Macrophage alterations within the mesenteric lymphatic tissue are associated with impairment of lymphatic pump in metabolic syndrome.
Additional Document Info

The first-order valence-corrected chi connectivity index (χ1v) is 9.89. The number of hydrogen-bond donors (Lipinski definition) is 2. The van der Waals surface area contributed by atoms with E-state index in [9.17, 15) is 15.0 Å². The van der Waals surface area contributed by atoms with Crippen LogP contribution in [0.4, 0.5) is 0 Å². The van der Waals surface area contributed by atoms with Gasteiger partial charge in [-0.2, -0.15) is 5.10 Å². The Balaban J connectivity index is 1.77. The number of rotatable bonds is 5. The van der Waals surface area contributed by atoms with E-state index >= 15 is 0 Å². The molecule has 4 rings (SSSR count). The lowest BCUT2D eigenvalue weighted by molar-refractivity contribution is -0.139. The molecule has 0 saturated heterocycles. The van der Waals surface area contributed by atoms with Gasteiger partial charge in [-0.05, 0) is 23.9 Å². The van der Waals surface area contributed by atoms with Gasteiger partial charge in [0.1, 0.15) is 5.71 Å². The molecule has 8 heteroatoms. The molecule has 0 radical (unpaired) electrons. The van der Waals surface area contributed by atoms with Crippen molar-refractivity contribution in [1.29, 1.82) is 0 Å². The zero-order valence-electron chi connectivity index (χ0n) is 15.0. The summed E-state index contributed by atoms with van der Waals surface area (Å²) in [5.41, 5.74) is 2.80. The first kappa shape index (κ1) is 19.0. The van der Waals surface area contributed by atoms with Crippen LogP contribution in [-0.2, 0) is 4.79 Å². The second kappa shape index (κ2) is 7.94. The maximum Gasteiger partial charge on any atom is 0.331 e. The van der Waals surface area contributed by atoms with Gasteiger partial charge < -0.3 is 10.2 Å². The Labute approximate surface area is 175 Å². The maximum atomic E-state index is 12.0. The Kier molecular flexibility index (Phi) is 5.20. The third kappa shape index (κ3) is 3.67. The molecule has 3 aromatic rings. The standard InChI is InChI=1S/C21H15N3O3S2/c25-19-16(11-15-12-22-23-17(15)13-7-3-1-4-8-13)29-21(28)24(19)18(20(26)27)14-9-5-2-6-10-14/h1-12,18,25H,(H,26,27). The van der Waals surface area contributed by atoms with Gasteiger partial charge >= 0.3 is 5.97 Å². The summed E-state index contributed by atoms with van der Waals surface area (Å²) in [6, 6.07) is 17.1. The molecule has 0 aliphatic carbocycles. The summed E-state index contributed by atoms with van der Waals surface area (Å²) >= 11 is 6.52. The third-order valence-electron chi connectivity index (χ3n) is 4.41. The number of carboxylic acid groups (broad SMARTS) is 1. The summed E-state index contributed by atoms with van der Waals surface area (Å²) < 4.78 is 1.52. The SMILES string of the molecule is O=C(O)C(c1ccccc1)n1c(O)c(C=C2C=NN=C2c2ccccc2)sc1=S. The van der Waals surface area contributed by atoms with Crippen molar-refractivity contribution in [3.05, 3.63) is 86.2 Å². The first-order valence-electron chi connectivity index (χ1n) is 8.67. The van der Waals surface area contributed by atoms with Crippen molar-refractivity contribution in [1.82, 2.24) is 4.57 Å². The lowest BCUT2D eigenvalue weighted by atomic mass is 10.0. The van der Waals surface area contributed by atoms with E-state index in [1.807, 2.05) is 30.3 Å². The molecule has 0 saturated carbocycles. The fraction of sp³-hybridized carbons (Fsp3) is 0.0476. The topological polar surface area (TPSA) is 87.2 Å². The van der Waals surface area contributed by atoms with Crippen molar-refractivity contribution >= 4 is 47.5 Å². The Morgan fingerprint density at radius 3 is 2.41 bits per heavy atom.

OBJECTIVE: The intrinsic lymphatic pump is critical to proper lymph transport and is impaired in models of the MetSyn. Lymphatic contractile inhibition under inflammatory conditions has been linked with elevated NO production by activated myeloid-derived cells. Hence we hypothesized that inhibition of the MLV pump function in MetSyn animals was dependent on NO and was associated with altered macrophage recruitment and polarization within the MLV. METHODS: We used a high fructose-fed rat model of MetSyn. Macrophage polarization was determined by whole mount immunofluorescence in mesenteric neurovascular bundles based on expression of CD163, CD206, and MHCII. We also utilized isolated vessel isobaric preparations to determine the role for elevated NO production in the inhibition of MLV contractility. Both LECs and LMCs were used to assess the cytokines and chemokines to test how the lymphatic cells response to inflammatory conditions. RESULTS: Data demonstrated a greater accumulation of M1-skewed (CD163+ MHCII+ ) macrophages that were observed both within the perivascular adipose tissue and invested along the lymphatic vessels in MetSyn rats when compared to control rats. LECs and LMCs basally express the macrophage maturation polarization cytokines monocyte colony-stimulating factor and dramatically up regulate the M1 promoting cytokine granulocyte/monocyte colony-stimulating factor in response to lipopolysaccharide stimulation. MetSyn MLVs exhibited altered phasic contraction frequency. Incubation of MetSyn MLVs with LNAME or Glib had a partial restoration of lymphatic contraction frequency. CONCLUSION: The data presented here provide the first evidence for a correlation between alterations in macrophage status and lymphatic dysfunction that is partially mediated by NO and KATP channel in MetSyn rats.